Echo Park homeless encampment protests target LAPD
Los Angeles officials said they intend to close a homeless encampment at Echo Park on Thursday after a night of protests as workers erected fencing and authorities ordered residents of the camp to clear out.
More than 200 protesters gathered at the park Wednesday night and Thursday morning in a tense standoff with police over the future of the encampment, which has become a flash point in the city’s long homelessness crisis.
The camp has drawn the ire of neighbors, and the city has agreed to move those living in the park to hotels. But some residents say they prefer to stay in the park and argue they have the right to do so.
Los Angeles police Chief Michel Moore said Wednesday night that homeless residents inside the park would be allowed to remain overnight, but that no one else could enter, and the encampment’s residents must leave within 24 hours.
There was a huge police presence Wednesday night as authorities began the process of closing down the park.
As skirmishes erupted, police were seen shoving some protesters; bottles and other objects were thrown at officers. Protesters chanted, “Whose park? Our park!” and, “Why are you in riot gear? I don’t see no riot here!”
Park rangers, flanked by LAPD officers, began taping notices of closure onto trees and light poles on the east side of the park, where homeless people have been camping throughout the COVID-19 pandemic. The signs said the park would close Thursday and gave notice that all personal property must be removed, “including, but not limited to, tents, chairs, tables, backpacks, bags, and personal items.”
City contractors protected by LAPD officers unloaded fencing from flatbed trucks. Floodlights helped guide their work as they pounded the panels of fence into the ground. Once it was up, the workers unfurled green fabric and hung it along the fence.
In a statement, the LAPD characterized the protest as ” largely peaceful.”
“After expressing their 1st amendment rights, all protesters voluntarily left the area,” the statement said. The LAPD only made one arrest. Nicole Partori, 26, was cited and released for failing to obey an order to disperse and flashing a light in an officer’s eyes. Also, two minor uses of force have been reported, it said.
There were no reports of injuries to demonstrators or the public, and no officers were injured, it said.
Westside City Councilman Mike Bonin, who represents another area with a large homeless population, issued a statement on Twitter Thursday criticizing the use of police to clear the park.
“The fact that more than 150 people from Echo Park Lake have been housed is a major achievement, which I applaud,” he wrote. “But the deployment of scores of police officers there in riot gear is wrong and counter-productive….exacerbates tensions, forcing stands-offs and creating confrontations. It disrupts efforts to build trust, house people and provide services.”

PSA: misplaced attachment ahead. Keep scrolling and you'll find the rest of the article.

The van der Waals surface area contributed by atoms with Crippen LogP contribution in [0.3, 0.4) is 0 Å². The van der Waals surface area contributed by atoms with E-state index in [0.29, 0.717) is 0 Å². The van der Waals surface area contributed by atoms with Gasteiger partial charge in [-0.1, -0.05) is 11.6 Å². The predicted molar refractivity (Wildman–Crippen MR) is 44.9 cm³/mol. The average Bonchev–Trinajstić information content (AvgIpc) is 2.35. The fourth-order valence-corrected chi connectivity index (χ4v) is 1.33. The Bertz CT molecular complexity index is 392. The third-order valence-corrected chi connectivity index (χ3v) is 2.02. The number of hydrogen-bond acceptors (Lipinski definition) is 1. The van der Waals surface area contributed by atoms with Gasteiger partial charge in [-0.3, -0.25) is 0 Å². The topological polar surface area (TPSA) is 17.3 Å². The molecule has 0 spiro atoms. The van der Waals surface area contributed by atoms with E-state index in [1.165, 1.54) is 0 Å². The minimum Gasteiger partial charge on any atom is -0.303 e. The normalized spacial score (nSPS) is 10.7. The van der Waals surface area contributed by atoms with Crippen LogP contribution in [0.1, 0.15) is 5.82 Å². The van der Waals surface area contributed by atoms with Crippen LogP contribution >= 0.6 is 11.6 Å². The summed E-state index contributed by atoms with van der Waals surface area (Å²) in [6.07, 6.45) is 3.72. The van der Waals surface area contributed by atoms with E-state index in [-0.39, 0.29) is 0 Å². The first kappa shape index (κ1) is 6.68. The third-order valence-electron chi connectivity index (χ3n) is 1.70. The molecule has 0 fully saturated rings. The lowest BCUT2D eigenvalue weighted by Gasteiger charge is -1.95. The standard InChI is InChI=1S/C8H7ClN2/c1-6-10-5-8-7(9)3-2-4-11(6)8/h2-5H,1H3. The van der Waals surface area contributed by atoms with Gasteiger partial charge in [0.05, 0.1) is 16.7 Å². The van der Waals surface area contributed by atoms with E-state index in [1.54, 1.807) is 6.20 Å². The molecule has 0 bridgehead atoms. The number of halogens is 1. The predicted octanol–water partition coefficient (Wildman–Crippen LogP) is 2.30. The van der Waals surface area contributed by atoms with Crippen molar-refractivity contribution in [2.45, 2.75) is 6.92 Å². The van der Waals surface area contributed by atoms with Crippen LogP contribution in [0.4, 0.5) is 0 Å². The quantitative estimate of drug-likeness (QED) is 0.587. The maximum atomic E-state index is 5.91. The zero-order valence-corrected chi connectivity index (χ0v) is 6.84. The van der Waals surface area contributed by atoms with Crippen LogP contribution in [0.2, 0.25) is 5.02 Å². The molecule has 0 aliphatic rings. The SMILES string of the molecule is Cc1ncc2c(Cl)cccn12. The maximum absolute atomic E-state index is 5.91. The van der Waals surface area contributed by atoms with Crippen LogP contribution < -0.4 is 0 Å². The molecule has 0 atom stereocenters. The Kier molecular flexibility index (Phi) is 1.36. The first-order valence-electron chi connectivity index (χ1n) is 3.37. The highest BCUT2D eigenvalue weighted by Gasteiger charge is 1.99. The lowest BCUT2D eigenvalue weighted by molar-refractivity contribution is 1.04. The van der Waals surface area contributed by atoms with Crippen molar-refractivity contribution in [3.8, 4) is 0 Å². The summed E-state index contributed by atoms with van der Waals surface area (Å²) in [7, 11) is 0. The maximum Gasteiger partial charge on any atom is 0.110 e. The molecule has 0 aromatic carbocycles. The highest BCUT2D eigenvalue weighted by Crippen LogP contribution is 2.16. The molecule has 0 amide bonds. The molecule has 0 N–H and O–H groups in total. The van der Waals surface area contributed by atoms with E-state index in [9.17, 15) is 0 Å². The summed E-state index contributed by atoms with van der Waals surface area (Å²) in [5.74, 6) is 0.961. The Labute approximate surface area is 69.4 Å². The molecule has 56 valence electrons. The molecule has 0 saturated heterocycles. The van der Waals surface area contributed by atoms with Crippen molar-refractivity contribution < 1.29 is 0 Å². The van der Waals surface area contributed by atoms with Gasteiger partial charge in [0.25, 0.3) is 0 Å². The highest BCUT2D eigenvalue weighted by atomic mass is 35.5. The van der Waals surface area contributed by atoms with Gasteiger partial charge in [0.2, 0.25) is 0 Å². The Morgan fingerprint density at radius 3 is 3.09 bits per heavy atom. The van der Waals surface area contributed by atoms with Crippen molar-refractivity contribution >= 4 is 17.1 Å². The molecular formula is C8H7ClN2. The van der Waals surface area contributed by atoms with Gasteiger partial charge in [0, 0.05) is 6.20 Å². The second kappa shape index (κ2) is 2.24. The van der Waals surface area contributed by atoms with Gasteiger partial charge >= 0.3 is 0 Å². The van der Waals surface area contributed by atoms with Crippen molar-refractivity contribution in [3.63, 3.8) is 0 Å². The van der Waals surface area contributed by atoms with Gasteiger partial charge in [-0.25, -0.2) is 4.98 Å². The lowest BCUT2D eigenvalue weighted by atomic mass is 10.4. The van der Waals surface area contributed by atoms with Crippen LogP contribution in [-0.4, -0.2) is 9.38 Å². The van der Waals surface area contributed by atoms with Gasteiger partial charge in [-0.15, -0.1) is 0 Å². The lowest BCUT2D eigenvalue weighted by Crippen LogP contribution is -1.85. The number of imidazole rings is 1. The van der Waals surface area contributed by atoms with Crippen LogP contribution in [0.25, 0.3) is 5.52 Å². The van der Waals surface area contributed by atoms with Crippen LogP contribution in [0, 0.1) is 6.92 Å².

Bonin called for an accounting of the cost, and impact on police services in other areas and on service delivery and housing placements.
On Thursday morning a small number of people woke up inside the fenced park, worrying about what was to come.
“I feel like I’m being detained,” said David Busch-Lilly, who was among more than a dozen people remaining inside the fenced park as dawn broke Thursday. “If I leave, I don’t trust that they’ll let me back in.”
Valerie Zeller likened it to “a hostage situation.”
The homeless woman said she was reluctant to go to the hotel rooms that had been offered to people camping at the park, saying that she had heard that residents would be searched and subjected to curfews.
Yellow tape ringed the blocks surrounding the park, where police cruisers blocked people from driving or walking into the area. Inside the fenced park, the morning chatter of birds and geese mingled with the low moan of a helicopter overhead.
Ayman Ahmed, who is living at the park, said that when police told them they could stay until the following night, “we thought it was a victory.”
“Was it a victory?” he asked. “Twenty four hours with a perimeter all around us?”
Another homeless man in a gray cap, who declined to give his name, said that encampment residents are hoping that they will get some kind of legal permission to stay, based on the “shelter in place” guidelines for the COVID-19 pandemic.
He did not want to head to “any government-provided facilities,” saying, “I just don’t like to take anything from the government.”
Still, the man said, “all these hopes we have about intervention from on high are kind of measured.”
“We’re waiting to get busy to jump, if we have to jump,” he said.
Gustavo Otzoy, who said he had lived along the lake for seven months, said he had to go to work today, but didn’t want to abandon his tools — construction tools for installing tile, drywall and hardwood floors — lest he lose them.
“I need these things to work,” he said in Spanish. Beyond that worry, he said, “I want to be with my community.”